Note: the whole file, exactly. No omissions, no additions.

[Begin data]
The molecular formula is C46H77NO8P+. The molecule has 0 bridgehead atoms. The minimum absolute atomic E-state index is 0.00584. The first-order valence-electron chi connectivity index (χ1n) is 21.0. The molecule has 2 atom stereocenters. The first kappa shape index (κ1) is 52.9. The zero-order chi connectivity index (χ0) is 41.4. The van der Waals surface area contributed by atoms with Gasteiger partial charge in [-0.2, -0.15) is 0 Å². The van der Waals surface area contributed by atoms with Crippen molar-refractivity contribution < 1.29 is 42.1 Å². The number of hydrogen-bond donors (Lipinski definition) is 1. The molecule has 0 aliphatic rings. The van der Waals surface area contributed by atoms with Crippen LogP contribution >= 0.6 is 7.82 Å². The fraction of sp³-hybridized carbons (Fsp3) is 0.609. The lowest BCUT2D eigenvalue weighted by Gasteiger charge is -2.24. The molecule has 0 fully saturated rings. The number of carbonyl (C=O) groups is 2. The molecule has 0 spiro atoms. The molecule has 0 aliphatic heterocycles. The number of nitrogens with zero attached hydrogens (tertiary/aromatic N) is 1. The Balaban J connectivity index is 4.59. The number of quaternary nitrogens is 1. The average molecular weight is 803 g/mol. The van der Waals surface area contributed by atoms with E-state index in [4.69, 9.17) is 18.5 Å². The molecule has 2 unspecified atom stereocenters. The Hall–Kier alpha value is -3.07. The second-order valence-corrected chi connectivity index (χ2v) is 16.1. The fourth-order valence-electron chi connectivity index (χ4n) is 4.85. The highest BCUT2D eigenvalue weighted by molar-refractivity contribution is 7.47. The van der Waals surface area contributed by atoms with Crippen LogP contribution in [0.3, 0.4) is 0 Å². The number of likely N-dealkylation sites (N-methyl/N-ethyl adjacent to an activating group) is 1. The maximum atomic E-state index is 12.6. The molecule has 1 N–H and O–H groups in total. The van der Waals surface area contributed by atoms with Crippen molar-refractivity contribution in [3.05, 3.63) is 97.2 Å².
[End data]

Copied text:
The molecular formula is C46H77NO8P+. The molecule has 0 bridgehead atoms. The minimum absolute atomic E-state index is 0.00584. The first-order valence-electron chi connectivity index (χ1n) is 21.0. The molecule has 2 atom stereocenters. The first kappa shape index (κ1) is 52.9. The zero-order chi connectivity index (χ0) is 41.4. The van der Waals surface area contributed by atoms with Gasteiger partial charge in [-0.2, -0.15) is 0 Å². The van der Waals surface area contributed by atoms with Crippen molar-refractivity contribution < 1.29 is 42.1 Å². The number of hydrogen-bond donors (Lipinski definition) is 1. The molecule has 0 aliphatic rings. The van der Waals surface area contributed by atoms with Crippen LogP contribution >= 0.6 is 7.82 Å². The fraction of sp³-hybridized carbons (Fsp3) is 0.609. The lowest BCUT2D eigenvalue weighted by Gasteiger charge is -2.24. The molecule has 0 fully saturated rings. The number of carbonyl (C=O) groups is 2. The molecule has 0 spiro atoms. The molecule has 0 aliphatic heterocycles. The number of nitrogens with zero attached hydrogens (tertiary/aromatic N) is 1. The Balaban J connectivity index is 4.59. The number of quaternary nitrogens is 1. The average molecular weight is 803 g/mol. The van der Waals surface area contributed by atoms with E-state index in [4.69, 9.17) is 18.5 Å². The molecule has 2 unspecified atom stereocenters. The Hall–Kier alpha value is -3.07. The second-order valence-corrected chi connectivity index (χ2v) is 16.1. The fourth-order valence-electron chi connectivity index (χ4n) is 4.85. The highest BCUT2D eigenvalue weighted by molar-refractivity contribution is 7.47. The van der Waals surface area contributed by atoms with Crippen LogP contribution in [0.3, 0.4) is 0 Å². The number of likely N-dealkylation sites (N-methyl/N-ethyl adjacent to an activating group) is 1. The maximum atomic E-state index is 12.6. The molecule has 1 N–H and O–H groups in total. The van der Waals surface area contributed by atoms with Crippen molar-refractivity contribution in [3.05, 3.63) is 97.2 Å².